When construction supervisor Zakir Hossain Khokon won the inaugural Migrant Worker Poetry Competition last year with a poem about his grief at leaving his wife in Bangladesh, the attention took him by surprise.
Bloggers and international media asked for interviews. Dance company Chowk set his words to movement in its show From Another Land at the Esplanade in September. And just last month, TEDxSingapore invited him to be a speaker at its event.
This year, the 37-year-old joined the competition for the second time and made it to the finals.
He will be among 14 finalists reading their entries at the National Library tomorrow.
Recited in native languages, including Bahasa Indonesia, Mandarin, Tagalog, Bengali, Tamil and Punjabi, the poems are written by foreign workers in different professions, such as domestic helpers, construction workers and nurses.
VIEW IT / MIGRANT WORKERS POETRY COMPETITION
WHERE: National Library, Possibility Room, Level 5
WHEN: Tomorrow, 6.45pm
The top three winners will be announced on the same day and will win $500, $300 and $150 respectively - about double the cash prizes last year. The rest of the finalists will receive $50.
The final round of the competition will be judged by Singapore poets Alvin Pang and Kirpal Singh and translator Goh Beng Choo.
Earlier, four other judges, including Filipino poet Shane Carreon, were involved in shortlisting the submissions and helping to translate the poems into English.
There are plans to publish an anthology of poems by the finalists.
The competition, organised by local Bengali newspaper Banglar Kantha and a group of volunteers, has grown significantly from its first edition last year, when it was a sleeper hit.
Last year, the competition drew 28 Bangladeshi and Indian male workers, whose poems moved readers with their beauty and lyricism.
This year, the number of submissions increased to 74, with women making up more than half of the entries.
With advocacy groups such as H.O.M.E, Transient Workers Count Too and Aidha publicising the contest, the entrants also came from a wider spread of countries, including China, Myanmar and the Philippines.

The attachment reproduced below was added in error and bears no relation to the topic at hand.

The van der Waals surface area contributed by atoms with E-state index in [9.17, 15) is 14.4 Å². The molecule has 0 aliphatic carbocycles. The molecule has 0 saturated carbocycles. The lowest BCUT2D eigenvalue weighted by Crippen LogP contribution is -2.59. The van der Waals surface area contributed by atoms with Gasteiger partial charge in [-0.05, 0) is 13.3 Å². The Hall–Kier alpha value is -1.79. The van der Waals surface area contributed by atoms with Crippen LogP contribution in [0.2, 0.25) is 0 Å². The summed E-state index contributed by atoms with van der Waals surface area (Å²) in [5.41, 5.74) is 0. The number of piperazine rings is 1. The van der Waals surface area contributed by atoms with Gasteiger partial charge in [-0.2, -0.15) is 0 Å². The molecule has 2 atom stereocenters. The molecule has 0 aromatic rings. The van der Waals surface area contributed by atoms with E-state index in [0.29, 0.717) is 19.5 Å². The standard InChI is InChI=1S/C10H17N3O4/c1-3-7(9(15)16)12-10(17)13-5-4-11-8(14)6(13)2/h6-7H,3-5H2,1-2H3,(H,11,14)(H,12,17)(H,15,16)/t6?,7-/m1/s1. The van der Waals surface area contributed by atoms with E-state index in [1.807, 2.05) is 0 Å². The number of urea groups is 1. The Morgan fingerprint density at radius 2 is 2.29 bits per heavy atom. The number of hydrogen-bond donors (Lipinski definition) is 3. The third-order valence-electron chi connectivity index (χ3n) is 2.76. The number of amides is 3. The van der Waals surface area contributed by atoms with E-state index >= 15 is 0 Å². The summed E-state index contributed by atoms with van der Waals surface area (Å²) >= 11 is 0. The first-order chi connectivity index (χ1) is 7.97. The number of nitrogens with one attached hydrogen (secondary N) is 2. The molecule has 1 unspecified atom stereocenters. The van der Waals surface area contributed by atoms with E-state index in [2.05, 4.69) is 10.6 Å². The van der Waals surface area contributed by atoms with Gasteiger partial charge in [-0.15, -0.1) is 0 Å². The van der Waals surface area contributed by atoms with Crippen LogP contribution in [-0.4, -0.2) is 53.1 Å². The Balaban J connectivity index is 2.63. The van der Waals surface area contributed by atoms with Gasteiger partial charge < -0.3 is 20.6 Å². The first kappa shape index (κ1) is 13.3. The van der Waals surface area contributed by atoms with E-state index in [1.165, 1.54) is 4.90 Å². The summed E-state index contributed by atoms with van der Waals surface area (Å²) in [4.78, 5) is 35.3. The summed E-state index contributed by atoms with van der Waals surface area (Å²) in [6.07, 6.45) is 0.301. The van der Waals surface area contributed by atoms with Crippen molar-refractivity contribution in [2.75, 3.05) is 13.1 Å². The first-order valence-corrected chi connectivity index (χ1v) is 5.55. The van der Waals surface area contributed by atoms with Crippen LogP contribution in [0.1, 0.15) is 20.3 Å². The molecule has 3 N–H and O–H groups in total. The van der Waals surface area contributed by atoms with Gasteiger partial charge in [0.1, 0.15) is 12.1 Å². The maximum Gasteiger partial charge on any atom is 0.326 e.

Writer and management consultant Shivaji Das, 37, part of the competition's organising committee, hopes to expand its reach.
"There are still some segments of the migrant-worker community that we haven't managed to get hold of yet: sex workers, bus drivers and many more," he says.
He hopes the competition can be a way for the workers, who are usually bound by a limited social circle dominated by employers and colleagues, to share their lives with the wider community.
He faced some challenges along the way. For one, getting in touch with the workers could be difficult, especially domestic helpers who were available only on Sunday evenings and were sometimes reluctant to pick up the phone.
He says: "Even when I call with good news to tell them they're on the shortlist, they're hard to reach. Sometimes, their employers pick up the phone instead, trying to figure out who they're talking to."
Still, all employers eventually agreed to let the finalists take part in the last round, he adds.
One of the judges, Pang, 43, says the competition is a step towards breaking down the stereotypes of migrant workers that still prevail in Singapore. He hopes people here will give these workers a chance to voice their thoughts, "even if their truths may sometimes be uncomfortable or inconvenient".
"Poetry isn't an ivory-tower activity," he says. "It's a way of life and a means of maintaining dignity and perspective, especially in the face of daily adversity. The participants come from such rich literary and cultural traditions. We in Singapore have so much to learn from them."